Since 10 September 2019, personal cross-examination is no longer allowed in family law proceedings in which there is an allegation of family violence.
Personal cross-examination is where a party (the witness party) is asked questions by another party (the examining party), instead of by a legal practitioner.
The ban was introduced to protect victims of family violence from re-traumatisation in the witness box and allow them to give clear evidence in family law proceedings.
Family violence is defined in the Family Law Act 1975 as violent, threatening or other behaviour by a person that coerces or controls a member of the person's family or causes them to be fearful. It may include acts such as:
- repeated derogatory taunts
- sexual assault or sexually abusive behavior
- intentionally damaging or destroying property
- unreasonably withholding financial support
- preventing a family member from remaining connected to their family, friends or culture.
The examining party will be automatically banned from personal cross-examination of the witness party if there is an allegation of family violence between the parties and any of the following apply:
- either party has been convicted of, or charged with, an offence involving violence, or a threat of violence, to the other party
- a protection order applies to both parties
- an injunction is in place for the personal protection of a party, directed against the other party.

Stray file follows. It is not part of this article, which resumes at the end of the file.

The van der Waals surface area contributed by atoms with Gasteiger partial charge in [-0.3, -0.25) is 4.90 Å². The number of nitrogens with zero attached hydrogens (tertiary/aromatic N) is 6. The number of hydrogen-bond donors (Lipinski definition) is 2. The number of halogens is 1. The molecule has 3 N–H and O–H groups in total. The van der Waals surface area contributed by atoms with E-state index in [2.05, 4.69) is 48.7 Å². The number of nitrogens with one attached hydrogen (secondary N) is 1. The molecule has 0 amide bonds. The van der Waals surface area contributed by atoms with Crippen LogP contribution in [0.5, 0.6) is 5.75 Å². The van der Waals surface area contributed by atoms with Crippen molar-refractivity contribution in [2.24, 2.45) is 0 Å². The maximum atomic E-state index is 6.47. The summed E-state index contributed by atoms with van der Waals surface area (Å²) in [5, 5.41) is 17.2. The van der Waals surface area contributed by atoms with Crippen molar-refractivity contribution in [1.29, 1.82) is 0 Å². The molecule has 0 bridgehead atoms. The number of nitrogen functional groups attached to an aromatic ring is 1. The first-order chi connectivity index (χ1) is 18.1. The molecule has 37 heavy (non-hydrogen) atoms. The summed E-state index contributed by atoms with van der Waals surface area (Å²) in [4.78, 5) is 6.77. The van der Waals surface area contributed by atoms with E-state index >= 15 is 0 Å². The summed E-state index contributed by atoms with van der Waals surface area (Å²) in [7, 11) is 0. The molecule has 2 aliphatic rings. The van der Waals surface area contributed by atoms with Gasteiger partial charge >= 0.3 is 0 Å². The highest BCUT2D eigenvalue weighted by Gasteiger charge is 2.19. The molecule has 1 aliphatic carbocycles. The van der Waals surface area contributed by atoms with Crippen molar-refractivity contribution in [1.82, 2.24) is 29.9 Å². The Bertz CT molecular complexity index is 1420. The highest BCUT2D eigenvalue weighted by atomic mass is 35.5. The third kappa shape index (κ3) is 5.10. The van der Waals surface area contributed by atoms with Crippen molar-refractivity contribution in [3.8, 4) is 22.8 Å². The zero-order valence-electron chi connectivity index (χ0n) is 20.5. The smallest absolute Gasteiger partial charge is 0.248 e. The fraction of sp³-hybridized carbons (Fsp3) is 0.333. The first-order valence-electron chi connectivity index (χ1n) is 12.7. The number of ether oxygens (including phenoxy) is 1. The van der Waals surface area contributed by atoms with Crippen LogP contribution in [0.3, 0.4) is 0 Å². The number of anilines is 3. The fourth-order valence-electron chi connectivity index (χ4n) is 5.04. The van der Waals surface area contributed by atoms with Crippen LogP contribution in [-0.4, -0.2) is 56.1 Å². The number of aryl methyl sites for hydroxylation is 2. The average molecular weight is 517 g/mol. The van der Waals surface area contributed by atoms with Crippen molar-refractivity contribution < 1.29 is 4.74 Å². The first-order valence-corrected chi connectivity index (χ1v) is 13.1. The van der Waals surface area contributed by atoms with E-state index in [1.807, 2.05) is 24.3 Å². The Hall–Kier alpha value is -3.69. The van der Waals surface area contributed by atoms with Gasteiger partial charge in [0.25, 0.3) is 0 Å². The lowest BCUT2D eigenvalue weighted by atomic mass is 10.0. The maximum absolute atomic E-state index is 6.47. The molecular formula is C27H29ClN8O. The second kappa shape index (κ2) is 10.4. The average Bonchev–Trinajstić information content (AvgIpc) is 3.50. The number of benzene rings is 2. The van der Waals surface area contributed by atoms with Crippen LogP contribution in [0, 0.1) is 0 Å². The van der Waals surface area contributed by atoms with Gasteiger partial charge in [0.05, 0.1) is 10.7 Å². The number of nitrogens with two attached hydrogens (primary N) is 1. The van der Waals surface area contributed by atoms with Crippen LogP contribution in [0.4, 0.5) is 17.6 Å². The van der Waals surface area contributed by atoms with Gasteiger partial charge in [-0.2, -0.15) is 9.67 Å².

Where these circumstances do not apply, so that there is no automatic ban of personal cross examination, the court still has the discretionary power to ban personal cross-examination.
If the court does not ban personal cross-examination, but there is an allegation of family violence, it must ensure there are appropriate protections in place for the alleged victim of family violence.
Some of the protections the court may put in place include:
- allowing a party to give testimony by video or audio link so they are not in the same room as the alleged perpetrator
- disallowing questions that are asked in a manner that is inappropriate, offensive or abusive
- allowing the victim to have a support person near them while giving evidence
- requiring the alleged perpetrator to be shielded from view while the victim gives evidence
- closing the court to the public or excluding specific persons from the courtroom.
Parties who are banned from personal cross-examination must retain a lawyer or apply for legal representation from the Commonwealth Family Violence and Cross-examination of Parties Scheme through their local legal aid office. If a party does not have a lawyer, the other party will not be cross examined.
Cooper Grace Ward is a leading Australian law firm based in Brisbane.
This publication is for information only and is not legal advice. You should obtain advice that is specific to your circumstances and not rely on this publication as legal advice. If there are any issues you would like us to advise you on arising from this publication, please contact Cooper Grace Ward Lawyers.